Europe could dodge a recession. But the UK is in a mess

London CNN —Business activity across the 20 countries that use the euro expanded in January for the first time in six months, according to data published Tuesday, providing fresh evidence that Europe’s economy could confound expectations and dodge a recession this year.
An initial reading of the eurozone’s Purchasing Managers’ Index, which tracks activity in the manufacturing and service sectors, rose to 50.2 in January from 49.3 in December, indicating the first expansion since June.
The return to modest growth was helped by falling energy prices and an easing of supply chain stress, which helped temper rising input costs for producers.
Growing optimism in Europe that China’s consumers will start spending again was reflected in Swiss watch maker Swatch (SWGAF)’s prediction Tuesday of record sales for 2023.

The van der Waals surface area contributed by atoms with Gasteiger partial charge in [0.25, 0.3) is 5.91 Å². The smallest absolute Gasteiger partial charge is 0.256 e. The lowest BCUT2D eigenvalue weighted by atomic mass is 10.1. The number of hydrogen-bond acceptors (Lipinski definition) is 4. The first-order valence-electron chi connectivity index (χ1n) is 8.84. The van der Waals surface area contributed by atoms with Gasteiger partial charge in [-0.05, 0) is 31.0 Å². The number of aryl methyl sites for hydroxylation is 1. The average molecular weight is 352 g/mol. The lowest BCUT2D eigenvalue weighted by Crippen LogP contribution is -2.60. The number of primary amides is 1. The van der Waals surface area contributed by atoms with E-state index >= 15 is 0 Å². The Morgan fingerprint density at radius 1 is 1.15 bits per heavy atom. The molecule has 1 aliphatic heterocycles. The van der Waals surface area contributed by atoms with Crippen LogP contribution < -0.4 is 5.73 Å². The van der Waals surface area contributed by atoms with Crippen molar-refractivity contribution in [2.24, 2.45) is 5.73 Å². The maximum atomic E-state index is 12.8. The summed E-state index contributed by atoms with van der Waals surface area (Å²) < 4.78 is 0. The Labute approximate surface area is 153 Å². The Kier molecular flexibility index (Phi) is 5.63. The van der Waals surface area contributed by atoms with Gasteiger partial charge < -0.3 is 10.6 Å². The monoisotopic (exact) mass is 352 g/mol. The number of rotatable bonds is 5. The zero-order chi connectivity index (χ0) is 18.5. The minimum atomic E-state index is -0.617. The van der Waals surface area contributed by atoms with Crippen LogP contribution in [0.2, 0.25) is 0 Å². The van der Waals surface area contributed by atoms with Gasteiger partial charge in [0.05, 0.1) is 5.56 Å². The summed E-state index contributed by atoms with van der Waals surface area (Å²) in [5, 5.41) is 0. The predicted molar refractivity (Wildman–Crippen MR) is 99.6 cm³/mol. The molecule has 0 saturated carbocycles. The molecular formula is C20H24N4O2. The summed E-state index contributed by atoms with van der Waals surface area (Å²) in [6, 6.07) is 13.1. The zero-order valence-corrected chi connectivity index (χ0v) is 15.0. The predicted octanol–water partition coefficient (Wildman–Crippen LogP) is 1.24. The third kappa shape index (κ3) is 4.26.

But any downturn “is likely to be far less severe than previously feared,” he said.
UK economy contracts sharplyThe picture looks far less promising in the United Kingdom, however, where January’s PMI survey showed the steepest decline in business activity since the national Covid lockdown two years ago, as higher interest rates and low consumer confidence depressed activity in the dominant services sector.
The initial reading fell to 47.8 in January, from 49 in December, to remain in a state of contraction for the sixth consecutive month.
The UK survey is conducted in conjunction with the Chartered Institute of Procurement & Supply.
“Weaker-than-expected PMI numbers in January underscore the risk of the UK slipping into recession,” Williamson said.
The UK economy lost more working days to strikes between June and November 2022 than in any six-month period over the previous 30 years, according to data published last week by Britain’s Office for National Statistics.
Separate data published by the ONS on Tuesday showed that UK government borrowing hit £27.4 billion ($33.7 billion) in December, the highest figure for that month since records began in 1993.
This was driven by a sharp increase in spending on support for household energy bills, as well as the soaring cost of paying interest on government debt.
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